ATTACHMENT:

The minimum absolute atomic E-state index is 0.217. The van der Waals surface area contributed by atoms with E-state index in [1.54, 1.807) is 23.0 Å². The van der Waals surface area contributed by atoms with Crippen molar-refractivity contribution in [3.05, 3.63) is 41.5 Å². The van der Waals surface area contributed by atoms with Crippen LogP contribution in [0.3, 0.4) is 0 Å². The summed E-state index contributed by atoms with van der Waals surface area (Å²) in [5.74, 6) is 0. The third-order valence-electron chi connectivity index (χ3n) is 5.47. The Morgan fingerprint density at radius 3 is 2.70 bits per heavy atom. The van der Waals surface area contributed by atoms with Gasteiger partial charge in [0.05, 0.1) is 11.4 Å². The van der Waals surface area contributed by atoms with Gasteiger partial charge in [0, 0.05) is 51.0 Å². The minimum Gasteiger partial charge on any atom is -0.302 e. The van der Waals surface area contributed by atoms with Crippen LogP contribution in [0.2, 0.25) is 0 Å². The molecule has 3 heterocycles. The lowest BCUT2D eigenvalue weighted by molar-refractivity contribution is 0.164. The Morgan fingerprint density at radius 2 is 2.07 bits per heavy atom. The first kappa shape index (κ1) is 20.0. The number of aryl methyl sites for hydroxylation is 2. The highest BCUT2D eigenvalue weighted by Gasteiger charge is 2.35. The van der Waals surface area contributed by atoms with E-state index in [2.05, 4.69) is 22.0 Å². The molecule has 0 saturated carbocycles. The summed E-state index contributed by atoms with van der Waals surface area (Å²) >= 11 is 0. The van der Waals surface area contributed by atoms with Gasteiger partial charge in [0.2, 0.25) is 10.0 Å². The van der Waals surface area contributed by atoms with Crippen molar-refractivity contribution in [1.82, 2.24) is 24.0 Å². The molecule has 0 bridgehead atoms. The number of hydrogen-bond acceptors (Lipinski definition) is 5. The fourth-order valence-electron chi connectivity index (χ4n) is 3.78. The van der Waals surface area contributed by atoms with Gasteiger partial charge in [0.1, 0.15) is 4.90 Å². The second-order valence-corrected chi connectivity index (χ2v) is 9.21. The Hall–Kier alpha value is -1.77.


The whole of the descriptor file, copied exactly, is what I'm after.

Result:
The minimum absolute atomic E-state index is 0.217. The van der Waals surface area contributed by atoms with E-state index in [1.54, 1.807) is 23.0 Å². The van der Waals surface area contributed by atoms with Crippen molar-refractivity contribution in [3.05, 3.63) is 41.5 Å². The van der Waals surface area contributed by atoms with Crippen LogP contribution in [0.3, 0.4) is 0 Å². The summed E-state index contributed by atoms with van der Waals surface area (Å²) in [5.74, 6) is 0. The third-order valence-electron chi connectivity index (χ3n) is 5.47. The Morgan fingerprint density at radius 3 is 2.70 bits per heavy atom. The van der Waals surface area contributed by atoms with Gasteiger partial charge in [0.05, 0.1) is 11.4 Å². The van der Waals surface area contributed by atoms with Gasteiger partial charge in [0, 0.05) is 51.0 Å². The minimum Gasteiger partial charge on any atom is -0.302 e. The van der Waals surface area contributed by atoms with Crippen LogP contribution in [0.2, 0.25) is 0 Å². The molecule has 3 heterocycles. The lowest BCUT2D eigenvalue weighted by molar-refractivity contribution is 0.164. The Morgan fingerprint density at radius 2 is 2.07 bits per heavy atom. The first kappa shape index (κ1) is 20.0. The number of aryl methyl sites for hydroxylation is 2. The highest BCUT2D eigenvalue weighted by Gasteiger charge is 2.35. The van der Waals surface area contributed by atoms with E-state index in [2.05, 4.69) is 22.0 Å². The molecule has 0 saturated carbocycles. The summed E-state index contributed by atoms with van der Waals surface area (Å²) >= 11 is 0. The van der Waals surface area contributed by atoms with Gasteiger partial charge in [0.2, 0.25) is 10.0 Å². The van der Waals surface area contributed by atoms with Crippen molar-refractivity contribution in [1.82, 2.24) is 24.0 Å². The molecule has 0 bridgehead atoms. The number of hydrogen-bond acceptors (Lipinski definition) is 5. The fourth-order valence-electron chi connectivity index (χ4n) is 3.78. The van der Waals surface area contributed by atoms with Gasteiger partial charge in [0.1, 0.15) is 4.90 Å². The second-order valence-corrected chi connectivity index (χ2v) is 9.21. The Hall–Kier alpha value is -1.77.